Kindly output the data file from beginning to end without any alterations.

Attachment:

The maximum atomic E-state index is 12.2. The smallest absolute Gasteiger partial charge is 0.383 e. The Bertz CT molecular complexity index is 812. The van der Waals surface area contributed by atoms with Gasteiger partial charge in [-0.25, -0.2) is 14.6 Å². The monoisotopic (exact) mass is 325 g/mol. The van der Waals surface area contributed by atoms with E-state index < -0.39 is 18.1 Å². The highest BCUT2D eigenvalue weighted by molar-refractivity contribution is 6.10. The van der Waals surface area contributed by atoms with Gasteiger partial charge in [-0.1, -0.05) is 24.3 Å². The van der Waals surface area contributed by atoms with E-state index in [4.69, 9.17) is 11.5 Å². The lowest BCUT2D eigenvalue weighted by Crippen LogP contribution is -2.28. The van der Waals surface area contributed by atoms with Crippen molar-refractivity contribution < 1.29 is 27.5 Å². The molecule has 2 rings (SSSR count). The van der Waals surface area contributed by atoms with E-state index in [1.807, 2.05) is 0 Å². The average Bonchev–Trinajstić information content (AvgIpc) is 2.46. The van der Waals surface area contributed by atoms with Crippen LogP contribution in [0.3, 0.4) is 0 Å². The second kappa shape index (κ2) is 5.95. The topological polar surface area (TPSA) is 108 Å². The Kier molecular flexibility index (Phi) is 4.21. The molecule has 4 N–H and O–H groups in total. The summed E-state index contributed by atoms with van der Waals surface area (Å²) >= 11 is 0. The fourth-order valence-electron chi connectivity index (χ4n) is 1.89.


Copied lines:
The maximum atomic E-state index is 12.2. The smallest absolute Gasteiger partial charge is 0.383 e. The Bertz CT molecular complexity index is 812. The van der Waals surface area contributed by atoms with Gasteiger partial charge in [-0.25, -0.2) is 14.6 Å². The monoisotopic (exact) mass is 325 g/mol. The van der Waals surface area contributed by atoms with E-state index < -0.39 is 18.1 Å². The highest BCUT2D eigenvalue weighted by molar-refractivity contribution is 6.10. The van der Waals surface area contributed by atoms with Gasteiger partial charge in [-0.1, -0.05) is 24.3 Å². The van der Waals surface area contributed by atoms with E-state index in [4.69, 9.17) is 11.5 Å². The lowest BCUT2D eigenvalue weighted by Crippen LogP contribution is -2.28. The van der Waals surface area contributed by atoms with Crippen molar-refractivity contribution < 1.29 is 27.5 Å². The molecule has 2 rings (SSSR count). The van der Waals surface area contributed by atoms with E-state index in [1.807, 2.05) is 0 Å². The average Bonchev–Trinajstić information content (AvgIpc) is 2.46. The van der Waals surface area contributed by atoms with Crippen LogP contribution in [0.3, 0.4) is 0 Å². The second kappa shape index (κ2) is 5.95. The topological polar surface area (TPSA) is 108 Å². The Kier molecular flexibility index (Phi) is 4.21. The molecule has 4 N–H and O–H groups in total. The summed E-state index contributed by atoms with van der Waals surface area (Å²) >= 11 is 0. The fourth-order valence-electron chi connectivity index (χ4n) is 1.89.